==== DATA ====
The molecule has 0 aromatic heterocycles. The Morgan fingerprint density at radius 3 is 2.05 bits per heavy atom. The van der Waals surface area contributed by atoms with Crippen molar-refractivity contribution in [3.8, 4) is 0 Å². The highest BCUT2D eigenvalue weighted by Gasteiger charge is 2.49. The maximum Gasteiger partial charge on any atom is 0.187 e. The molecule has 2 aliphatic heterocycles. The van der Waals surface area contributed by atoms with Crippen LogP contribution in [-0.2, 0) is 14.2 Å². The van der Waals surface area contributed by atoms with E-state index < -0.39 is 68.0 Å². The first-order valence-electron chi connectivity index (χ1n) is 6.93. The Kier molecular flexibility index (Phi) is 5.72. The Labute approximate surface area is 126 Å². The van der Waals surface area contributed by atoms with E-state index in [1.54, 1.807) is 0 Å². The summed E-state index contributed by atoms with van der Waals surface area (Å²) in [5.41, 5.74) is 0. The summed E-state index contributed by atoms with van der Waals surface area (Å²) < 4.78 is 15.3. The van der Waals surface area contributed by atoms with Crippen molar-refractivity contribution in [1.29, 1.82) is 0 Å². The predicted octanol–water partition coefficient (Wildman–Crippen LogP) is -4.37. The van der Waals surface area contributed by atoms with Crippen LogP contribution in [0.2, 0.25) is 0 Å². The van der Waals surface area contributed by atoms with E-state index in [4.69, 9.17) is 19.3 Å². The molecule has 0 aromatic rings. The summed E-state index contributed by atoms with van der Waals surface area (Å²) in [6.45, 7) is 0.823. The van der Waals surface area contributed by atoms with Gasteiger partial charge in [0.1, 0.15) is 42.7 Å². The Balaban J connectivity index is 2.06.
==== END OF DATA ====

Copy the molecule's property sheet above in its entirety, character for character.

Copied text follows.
The molecule has 0 aromatic heterocycles. The Morgan fingerprint density at radius 3 is 2.05 bits per heavy atom. The van der Waals surface area contributed by atoms with Crippen molar-refractivity contribution in [3.8, 4) is 0 Å². The highest BCUT2D eigenvalue weighted by Gasteiger charge is 2.49. The maximum Gasteiger partial charge on any atom is 0.187 e. The molecule has 2 aliphatic heterocycles. The van der Waals surface area contributed by atoms with Crippen LogP contribution in [-0.2, 0) is 14.2 Å². The van der Waals surface area contributed by atoms with E-state index < -0.39 is 68.0 Å². The first-order valence-electron chi connectivity index (χ1n) is 6.93. The Kier molecular flexibility index (Phi) is 5.72. The Labute approximate surface area is 126 Å². The van der Waals surface area contributed by atoms with E-state index in [1.54, 1.807) is 0 Å². The summed E-state index contributed by atoms with van der Waals surface area (Å²) in [5.41, 5.74) is 0. The summed E-state index contributed by atoms with van der Waals surface area (Å²) < 4.78 is 15.3. The van der Waals surface area contributed by atoms with Crippen molar-refractivity contribution in [1.29, 1.82) is 0 Å². The predicted octanol–water partition coefficient (Wildman–Crippen LogP) is -4.37. The van der Waals surface area contributed by atoms with Crippen LogP contribution in [0.2, 0.25) is 0 Å². The van der Waals surface area contributed by atoms with E-state index in [4.69, 9.17) is 19.3 Å². The molecule has 0 aromatic rings. The summed E-state index contributed by atoms with van der Waals surface area (Å²) in [6.45, 7) is 0.823. The van der Waals surface area contributed by atoms with Gasteiger partial charge in [0.1, 0.15) is 42.7 Å². The Balaban J connectivity index is 2.06.